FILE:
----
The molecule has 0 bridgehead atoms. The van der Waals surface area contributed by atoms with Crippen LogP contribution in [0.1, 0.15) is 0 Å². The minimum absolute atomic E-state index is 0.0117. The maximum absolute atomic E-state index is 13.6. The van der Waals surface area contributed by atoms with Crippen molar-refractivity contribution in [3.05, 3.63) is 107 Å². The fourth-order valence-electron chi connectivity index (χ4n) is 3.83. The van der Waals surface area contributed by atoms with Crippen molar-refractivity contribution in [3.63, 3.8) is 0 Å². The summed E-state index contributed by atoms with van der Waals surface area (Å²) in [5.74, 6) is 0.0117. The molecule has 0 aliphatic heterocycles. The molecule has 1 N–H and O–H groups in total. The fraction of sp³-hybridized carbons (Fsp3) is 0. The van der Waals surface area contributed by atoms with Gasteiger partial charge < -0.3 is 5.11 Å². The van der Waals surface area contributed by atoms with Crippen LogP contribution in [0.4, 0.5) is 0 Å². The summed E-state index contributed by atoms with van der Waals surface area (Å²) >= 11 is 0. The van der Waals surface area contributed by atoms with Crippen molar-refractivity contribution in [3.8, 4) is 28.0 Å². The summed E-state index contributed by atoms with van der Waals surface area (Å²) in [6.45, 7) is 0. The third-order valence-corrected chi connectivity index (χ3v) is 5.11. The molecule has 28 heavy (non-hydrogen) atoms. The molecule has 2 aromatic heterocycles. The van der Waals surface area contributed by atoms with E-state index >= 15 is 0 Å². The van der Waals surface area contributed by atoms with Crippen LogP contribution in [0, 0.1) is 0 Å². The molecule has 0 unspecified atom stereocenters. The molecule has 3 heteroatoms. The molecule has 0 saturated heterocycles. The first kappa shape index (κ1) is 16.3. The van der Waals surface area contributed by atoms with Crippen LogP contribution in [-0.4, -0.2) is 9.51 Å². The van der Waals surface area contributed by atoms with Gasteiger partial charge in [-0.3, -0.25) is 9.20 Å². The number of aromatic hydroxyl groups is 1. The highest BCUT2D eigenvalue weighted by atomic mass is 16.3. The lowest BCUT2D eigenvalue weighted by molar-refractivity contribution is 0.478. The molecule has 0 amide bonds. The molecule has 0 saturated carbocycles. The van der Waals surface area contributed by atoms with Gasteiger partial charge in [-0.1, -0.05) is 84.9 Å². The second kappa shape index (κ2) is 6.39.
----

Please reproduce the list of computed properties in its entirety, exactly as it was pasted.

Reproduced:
The molecule has 0 bridgehead atoms. The van der Waals surface area contributed by atoms with Crippen LogP contribution in [0.1, 0.15) is 0 Å². The minimum absolute atomic E-state index is 0.0117. The maximum absolute atomic E-state index is 13.6. The van der Waals surface area contributed by atoms with Crippen molar-refractivity contribution in [3.05, 3.63) is 107 Å². The fourth-order valence-electron chi connectivity index (χ4n) is 3.83. The van der Waals surface area contributed by atoms with Crippen molar-refractivity contribution in [3.63, 3.8) is 0 Å². The summed E-state index contributed by atoms with van der Waals surface area (Å²) in [5.74, 6) is 0.0117. The molecule has 0 aliphatic heterocycles. The molecule has 1 N–H and O–H groups in total. The fraction of sp³-hybridized carbons (Fsp3) is 0. The van der Waals surface area contributed by atoms with Gasteiger partial charge < -0.3 is 5.11 Å². The van der Waals surface area contributed by atoms with Crippen LogP contribution in [0.4, 0.5) is 0 Å². The summed E-state index contributed by atoms with van der Waals surface area (Å²) >= 11 is 0. The van der Waals surface area contributed by atoms with Crippen molar-refractivity contribution in [3.8, 4) is 28.0 Å². The summed E-state index contributed by atoms with van der Waals surface area (Å²) in [6.45, 7) is 0. The third-order valence-corrected chi connectivity index (χ3v) is 5.11. The molecule has 28 heavy (non-hydrogen) atoms. The molecule has 2 aromatic heterocycles. The van der Waals surface area contributed by atoms with E-state index >= 15 is 0 Å². The van der Waals surface area contributed by atoms with Crippen LogP contribution in [0, 0.1) is 0 Å². The molecule has 0 unspecified atom stereocenters. The molecule has 3 heteroatoms. The molecule has 0 saturated heterocycles. The first kappa shape index (κ1) is 16.3. The van der Waals surface area contributed by atoms with Crippen LogP contribution in [-0.4, -0.2) is 9.51 Å². The van der Waals surface area contributed by atoms with Gasteiger partial charge in [-0.3, -0.25) is 9.20 Å². The number of aromatic hydroxyl groups is 1. The highest BCUT2D eigenvalue weighted by atomic mass is 16.3. The lowest BCUT2D eigenvalue weighted by molar-refractivity contribution is 0.478. The molecule has 0 amide bonds. The molecule has 0 saturated carbocycles. The van der Waals surface area contributed by atoms with Gasteiger partial charge in [-0.1, -0.05) is 84.9 Å². The second kappa shape index (κ2) is 6.39.